The Houston Zoo created a new program called Wildlife Warriors to honor the outstanding heroes from developing countries protecting their local wildlife. Wildlife Warriors are awarded with an a educational experience (training course, exchange to another related conservation project, etc.) of their choosing and a $500 donation to their conservation program efforts.
These brave individuals are on the front lines protecting lemurs, tapirs, lions, gorillas and other wildlife in harsh landscapes. They are over coming all odds to save species from extinction and we want to make sure their efforts are recognized.
Meet our outstanding candidates for the Houston Zoo 2015 Wildlife Warriors! Our selection committee had a hard time selecting the winners, but stay tuned to see who fit the criteria for the award the best.
Ayubu Msago is saving lion and other wildlife in Africa.
Msago was born in Tanzania and works for the Ruaha Carnivore Project in Tanzania. He heroically saved the life of a villager who was being attacked by a lion, at extreme risk to his own life. Msago has helped establish school scholarships for children, developed a program to link village schools with international schools, and implemented Tanzania’s first specialized livestock guarding dog program for locals to live peacefully with lions.
The Houston Zoo Wildlife Warrior award would enable Msago the opportunity to go to the Niassa Lion Project in Mozambique to learn from their programs to save lions.
Gabriel Massocato is saving giant armadillos and other wildlife in Brazil.
Gabriel was born in Brazil and started working for the Giant Armadillo project in Brazil in 2011. Gabriel´s progress as a field biologist has been outstanding. He has excellent field skills, loves to share his knowledge with trainees, is a great project spokesman and is easily able to convey his passion for our work to local people.
The Wild Warrior Award could enable Gabriel to take an English course.
George Kayisavira is saving gorillas in Africa.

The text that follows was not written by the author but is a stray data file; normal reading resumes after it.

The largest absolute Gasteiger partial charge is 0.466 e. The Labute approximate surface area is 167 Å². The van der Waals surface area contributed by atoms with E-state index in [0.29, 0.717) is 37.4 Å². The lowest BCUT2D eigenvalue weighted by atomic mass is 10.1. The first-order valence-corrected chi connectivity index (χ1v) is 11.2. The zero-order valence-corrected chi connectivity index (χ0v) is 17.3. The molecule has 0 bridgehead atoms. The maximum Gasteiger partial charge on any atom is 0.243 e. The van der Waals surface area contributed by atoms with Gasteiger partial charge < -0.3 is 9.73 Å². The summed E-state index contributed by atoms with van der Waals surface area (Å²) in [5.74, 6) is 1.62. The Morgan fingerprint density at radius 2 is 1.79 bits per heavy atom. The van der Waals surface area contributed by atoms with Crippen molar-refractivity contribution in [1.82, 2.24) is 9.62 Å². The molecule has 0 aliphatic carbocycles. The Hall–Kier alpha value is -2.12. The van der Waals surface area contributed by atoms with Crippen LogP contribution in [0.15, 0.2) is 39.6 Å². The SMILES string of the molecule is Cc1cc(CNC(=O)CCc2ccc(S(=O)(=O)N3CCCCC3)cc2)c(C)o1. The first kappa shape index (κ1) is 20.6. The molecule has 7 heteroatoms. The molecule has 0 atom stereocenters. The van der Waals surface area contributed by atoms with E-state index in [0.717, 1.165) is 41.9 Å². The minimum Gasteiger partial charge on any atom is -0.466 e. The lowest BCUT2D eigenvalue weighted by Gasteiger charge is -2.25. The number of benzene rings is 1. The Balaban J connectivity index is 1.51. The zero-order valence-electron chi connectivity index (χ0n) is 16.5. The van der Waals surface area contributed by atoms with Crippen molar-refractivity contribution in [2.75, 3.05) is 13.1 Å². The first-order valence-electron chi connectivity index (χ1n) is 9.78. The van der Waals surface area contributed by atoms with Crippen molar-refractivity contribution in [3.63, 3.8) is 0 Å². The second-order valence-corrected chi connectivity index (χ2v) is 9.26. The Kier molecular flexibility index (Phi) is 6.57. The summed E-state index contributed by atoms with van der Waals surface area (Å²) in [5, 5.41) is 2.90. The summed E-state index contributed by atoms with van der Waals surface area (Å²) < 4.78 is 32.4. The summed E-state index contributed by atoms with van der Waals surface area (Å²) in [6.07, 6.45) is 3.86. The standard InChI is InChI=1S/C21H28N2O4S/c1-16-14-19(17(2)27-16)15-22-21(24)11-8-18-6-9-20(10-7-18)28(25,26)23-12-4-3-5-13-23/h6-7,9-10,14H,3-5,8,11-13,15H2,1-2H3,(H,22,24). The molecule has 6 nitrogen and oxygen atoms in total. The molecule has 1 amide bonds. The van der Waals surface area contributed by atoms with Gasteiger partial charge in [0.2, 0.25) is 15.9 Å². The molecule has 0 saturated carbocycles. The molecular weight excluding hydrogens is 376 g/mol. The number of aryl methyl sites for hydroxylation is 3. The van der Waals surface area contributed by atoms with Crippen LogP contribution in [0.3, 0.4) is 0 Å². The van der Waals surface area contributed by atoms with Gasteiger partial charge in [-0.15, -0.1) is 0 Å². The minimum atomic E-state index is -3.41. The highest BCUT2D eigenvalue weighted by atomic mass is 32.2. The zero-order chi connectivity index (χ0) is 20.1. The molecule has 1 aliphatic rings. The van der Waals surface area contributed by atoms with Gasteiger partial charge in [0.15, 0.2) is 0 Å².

George was born in Democratic Republic of Congo and has worked with GRACE gorilla project since 2008. George led a massive construction initiative to build the world’s largest forest enclosure to give orphaned gorillas an area to recover in until they can be reintroduced into the wild. George’s team employed over 200 people from local communities.
The Houston Zoo Wildlife Warrior award would give George the opportunity to take a computer training course in Rwanda to improve his abilities to communicate and share his talents.
Jeneria Lekilele saving lions and other wildlife in Africa.
Jeneria grew up in Kenya and works for Ewaso Lions in Kenya. He often intervenes and risks his own life to protect lions. He created an idea called Warrior Watch. Warrior Watch encourages locals to become wildlife protectors in their communities. He trains and manages the warriors to track lions and watch over the lions. coordinating their work based on lion movements.
The Houston Zoo Wildlife Warrior award would enable Jeneria to participate in a leadership course that would strengthen his peacemaking skills to encourage peaceful solutions for local people living with lions.
José Ralison saving lemurs and other wildlife in Africa.
José was born and raised in Madagascar and is currently a technical coordinator within the GERP association (an organization for primates’ study and research). José is always providing training for the local communities so that they can protect plants and wildlife. He has published lemur conservation articles in both national and international journals. Jose listens to local people to empower them to assist with conservation efforts.
The Wildlife Warrior award could give Jose training in communication skills.
Valerie Akuredusenge is saving gorillas and other wildlife in Africa.
Valerie grew up in Gakenke District in the Northern Province of Rwanda and is the Program Director for Conservation Heritage – Turambe. She has taught over 3,200 children in communities bordering Rwanda’s Volcanoes National Park about how to maintain healthy lives for the health of the local communities and the local gorilla population. She is creating the next generation of Rwanda’s wildlife conservationists by inspiring local students to care about their natural resources, and act on behalf of wildlife and habitats.
The Wildlife Warrior award could give Valerie the opportunity to visit other conservation organization’s education programs.